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Renal function and nonrenal solid organ transplantation

Roy D Bloom, MD
Section Editor
Barbara Murphy, MB, BAO, BCh, FRCPI
Deputy Editor
Albert Q Lam, MD


As outcomes following nonrenal solid organ transplantation have improved, chronic kidney disease (CKD) has become an increasingly prevalent complication in this population [1-3]. CKD occurs despite advancements in immunosuppression and perioperative management, as well as attention to cardiovascular risk factors and infectious complications [4].

The development of CKD is associated with enhanced morbidity and mortality [5].

Issues relating to kidney function following nonrenal solid organ transplantation, including the evaluation of kidney function prior to nonrenal organ transplantation, are presented in this topic review. A review of calcineurin inhibitor nephrotoxicity is presented separately. (See "Cyclosporine and tacrolimus nephrotoxicity".)


As a general rule, the preoperative evaluation of kidney function in candidates for nonrenal solid organ transplantation should focus on an assessment for a past history of renal injury and dysfunction (including duration and prior reversibility), the degree of current kidney function, and the likelihood and rate of progression after solid organ transplantation. Patients who are likely to have stage 4 or stage 5 chronic kidney disease (CKD) early after nonrenal organ transplant or those with established primary renal disease that is likely to progress rapidly (thereby requiring chronic kidney replacement therapy shortly after transplant) should be listed for combined organ transplant. In an era of ever-increasing organ shortage and longer waiting times for kidneys, combined nonrenal and renal organ transplantation should be considered very judiciously. In 2016, the United Network of Organ Sharing (UNOS) approved a new policy that formalized the allocation of simultaneous liver-kidney (SLK) transplants, anticipated to go into effect in 2017 [6]. (See 'Approach in liver transplant candidates' below.)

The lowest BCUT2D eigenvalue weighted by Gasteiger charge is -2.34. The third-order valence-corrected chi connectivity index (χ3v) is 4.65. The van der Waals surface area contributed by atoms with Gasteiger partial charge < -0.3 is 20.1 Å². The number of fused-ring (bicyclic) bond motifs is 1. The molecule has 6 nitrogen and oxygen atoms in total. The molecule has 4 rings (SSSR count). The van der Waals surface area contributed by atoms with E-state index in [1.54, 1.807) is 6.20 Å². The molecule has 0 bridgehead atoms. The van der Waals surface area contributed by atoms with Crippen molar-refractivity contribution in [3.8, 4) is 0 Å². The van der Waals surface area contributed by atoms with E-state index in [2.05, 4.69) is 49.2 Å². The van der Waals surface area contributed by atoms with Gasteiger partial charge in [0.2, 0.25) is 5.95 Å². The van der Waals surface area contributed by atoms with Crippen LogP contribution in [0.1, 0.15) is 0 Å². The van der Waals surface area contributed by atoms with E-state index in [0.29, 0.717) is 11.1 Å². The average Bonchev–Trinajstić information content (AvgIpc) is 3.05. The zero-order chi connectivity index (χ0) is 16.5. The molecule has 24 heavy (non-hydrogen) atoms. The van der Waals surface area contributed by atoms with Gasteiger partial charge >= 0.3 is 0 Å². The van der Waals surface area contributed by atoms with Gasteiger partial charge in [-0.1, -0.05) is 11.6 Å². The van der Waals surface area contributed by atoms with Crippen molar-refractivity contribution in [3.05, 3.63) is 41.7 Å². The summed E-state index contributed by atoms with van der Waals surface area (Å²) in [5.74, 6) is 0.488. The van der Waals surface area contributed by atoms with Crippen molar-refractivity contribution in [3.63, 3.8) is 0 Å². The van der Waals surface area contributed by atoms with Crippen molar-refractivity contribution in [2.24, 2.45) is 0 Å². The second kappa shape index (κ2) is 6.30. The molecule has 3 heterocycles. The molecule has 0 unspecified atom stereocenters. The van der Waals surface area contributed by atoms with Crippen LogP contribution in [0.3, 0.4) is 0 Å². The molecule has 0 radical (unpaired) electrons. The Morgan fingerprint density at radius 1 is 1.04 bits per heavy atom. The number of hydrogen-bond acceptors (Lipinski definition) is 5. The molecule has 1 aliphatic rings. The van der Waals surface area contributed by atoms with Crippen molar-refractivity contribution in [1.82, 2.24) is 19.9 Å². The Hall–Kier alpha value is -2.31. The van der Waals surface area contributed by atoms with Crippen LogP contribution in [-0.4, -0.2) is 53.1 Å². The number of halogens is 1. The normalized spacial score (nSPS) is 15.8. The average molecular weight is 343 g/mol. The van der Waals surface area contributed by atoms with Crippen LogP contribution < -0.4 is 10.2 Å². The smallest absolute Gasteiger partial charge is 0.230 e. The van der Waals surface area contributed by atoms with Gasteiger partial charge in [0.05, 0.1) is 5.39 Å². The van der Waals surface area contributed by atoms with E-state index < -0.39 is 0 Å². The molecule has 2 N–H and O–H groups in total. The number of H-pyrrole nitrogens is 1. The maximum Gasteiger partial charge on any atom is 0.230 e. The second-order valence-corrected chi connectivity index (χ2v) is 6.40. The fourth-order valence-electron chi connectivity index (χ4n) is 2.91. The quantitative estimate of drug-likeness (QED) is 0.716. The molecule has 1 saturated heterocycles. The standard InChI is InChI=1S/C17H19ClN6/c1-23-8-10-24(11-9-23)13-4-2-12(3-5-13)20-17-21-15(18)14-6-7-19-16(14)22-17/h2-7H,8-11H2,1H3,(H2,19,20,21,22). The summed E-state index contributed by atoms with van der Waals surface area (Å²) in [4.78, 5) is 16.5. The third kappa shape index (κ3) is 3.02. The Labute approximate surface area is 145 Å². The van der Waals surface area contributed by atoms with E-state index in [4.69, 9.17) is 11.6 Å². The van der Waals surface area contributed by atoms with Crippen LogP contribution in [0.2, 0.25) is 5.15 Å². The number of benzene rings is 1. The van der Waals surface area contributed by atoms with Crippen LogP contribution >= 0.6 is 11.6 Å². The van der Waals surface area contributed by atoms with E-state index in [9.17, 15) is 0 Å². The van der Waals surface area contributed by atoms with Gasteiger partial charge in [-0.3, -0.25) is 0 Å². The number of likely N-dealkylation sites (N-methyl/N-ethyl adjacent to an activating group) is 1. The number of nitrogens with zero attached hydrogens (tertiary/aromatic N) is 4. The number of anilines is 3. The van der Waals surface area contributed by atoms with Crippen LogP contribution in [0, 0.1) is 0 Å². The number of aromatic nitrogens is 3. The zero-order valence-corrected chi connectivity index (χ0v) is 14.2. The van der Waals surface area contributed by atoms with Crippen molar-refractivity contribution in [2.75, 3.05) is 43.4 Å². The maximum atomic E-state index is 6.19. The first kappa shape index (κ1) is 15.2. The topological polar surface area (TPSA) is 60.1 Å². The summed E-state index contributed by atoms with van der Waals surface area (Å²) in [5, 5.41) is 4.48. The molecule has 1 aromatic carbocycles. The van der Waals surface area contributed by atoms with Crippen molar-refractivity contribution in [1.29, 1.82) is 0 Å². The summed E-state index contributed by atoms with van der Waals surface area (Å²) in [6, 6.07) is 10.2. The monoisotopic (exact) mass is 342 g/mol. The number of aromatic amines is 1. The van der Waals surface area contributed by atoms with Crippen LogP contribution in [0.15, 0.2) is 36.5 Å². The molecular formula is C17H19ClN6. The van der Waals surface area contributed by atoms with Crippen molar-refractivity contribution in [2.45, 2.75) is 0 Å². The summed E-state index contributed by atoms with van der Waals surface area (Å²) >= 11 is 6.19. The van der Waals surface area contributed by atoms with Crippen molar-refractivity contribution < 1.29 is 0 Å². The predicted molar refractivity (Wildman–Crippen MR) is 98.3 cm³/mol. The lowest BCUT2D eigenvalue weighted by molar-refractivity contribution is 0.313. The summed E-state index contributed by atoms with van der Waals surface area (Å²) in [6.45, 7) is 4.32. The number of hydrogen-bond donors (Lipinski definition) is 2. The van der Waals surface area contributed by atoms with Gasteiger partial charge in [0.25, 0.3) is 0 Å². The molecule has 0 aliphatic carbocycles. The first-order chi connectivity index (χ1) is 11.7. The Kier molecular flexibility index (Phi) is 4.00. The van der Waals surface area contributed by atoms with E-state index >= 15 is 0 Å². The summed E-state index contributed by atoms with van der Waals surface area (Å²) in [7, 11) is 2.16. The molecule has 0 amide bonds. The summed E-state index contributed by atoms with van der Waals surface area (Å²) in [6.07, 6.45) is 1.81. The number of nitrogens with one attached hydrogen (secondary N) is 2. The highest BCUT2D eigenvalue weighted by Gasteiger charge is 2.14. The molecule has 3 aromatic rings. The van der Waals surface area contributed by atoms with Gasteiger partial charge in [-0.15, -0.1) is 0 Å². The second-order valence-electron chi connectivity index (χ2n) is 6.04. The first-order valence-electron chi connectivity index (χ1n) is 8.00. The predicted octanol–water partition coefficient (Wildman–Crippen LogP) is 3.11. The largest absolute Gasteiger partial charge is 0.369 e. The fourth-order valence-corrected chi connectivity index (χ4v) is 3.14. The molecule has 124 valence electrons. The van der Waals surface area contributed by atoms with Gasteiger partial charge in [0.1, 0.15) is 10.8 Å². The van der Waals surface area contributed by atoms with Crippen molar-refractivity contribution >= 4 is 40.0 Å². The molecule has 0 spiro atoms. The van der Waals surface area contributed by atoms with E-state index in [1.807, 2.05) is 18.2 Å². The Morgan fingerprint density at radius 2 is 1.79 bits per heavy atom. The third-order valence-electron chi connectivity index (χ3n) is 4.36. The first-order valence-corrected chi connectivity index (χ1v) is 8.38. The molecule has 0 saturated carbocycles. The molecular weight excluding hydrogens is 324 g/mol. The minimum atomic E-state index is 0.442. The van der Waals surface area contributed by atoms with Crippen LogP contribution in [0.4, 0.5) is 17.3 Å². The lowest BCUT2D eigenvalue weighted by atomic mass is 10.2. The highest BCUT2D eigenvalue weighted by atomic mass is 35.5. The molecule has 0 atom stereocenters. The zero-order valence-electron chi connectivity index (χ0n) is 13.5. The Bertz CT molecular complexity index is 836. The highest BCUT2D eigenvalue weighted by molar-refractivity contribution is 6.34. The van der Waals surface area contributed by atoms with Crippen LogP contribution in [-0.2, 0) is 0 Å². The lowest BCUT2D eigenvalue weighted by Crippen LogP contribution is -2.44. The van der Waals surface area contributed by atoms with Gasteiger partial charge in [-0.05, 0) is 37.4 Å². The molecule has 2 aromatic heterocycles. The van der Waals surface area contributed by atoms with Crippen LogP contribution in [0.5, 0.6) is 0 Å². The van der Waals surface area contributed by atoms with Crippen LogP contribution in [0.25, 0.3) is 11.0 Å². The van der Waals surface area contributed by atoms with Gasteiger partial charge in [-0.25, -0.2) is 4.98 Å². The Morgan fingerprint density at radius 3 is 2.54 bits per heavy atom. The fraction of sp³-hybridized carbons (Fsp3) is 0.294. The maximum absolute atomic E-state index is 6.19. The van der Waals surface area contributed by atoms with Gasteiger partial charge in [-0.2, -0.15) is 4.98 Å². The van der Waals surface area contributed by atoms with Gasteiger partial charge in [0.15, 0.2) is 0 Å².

The vast majority of patients with normal or mild impairment in kidney function should receive a nonrenal solid organ transplant alone.

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Literature review current through: Oct 2017. | This topic last updated: Nov 25, 2016.
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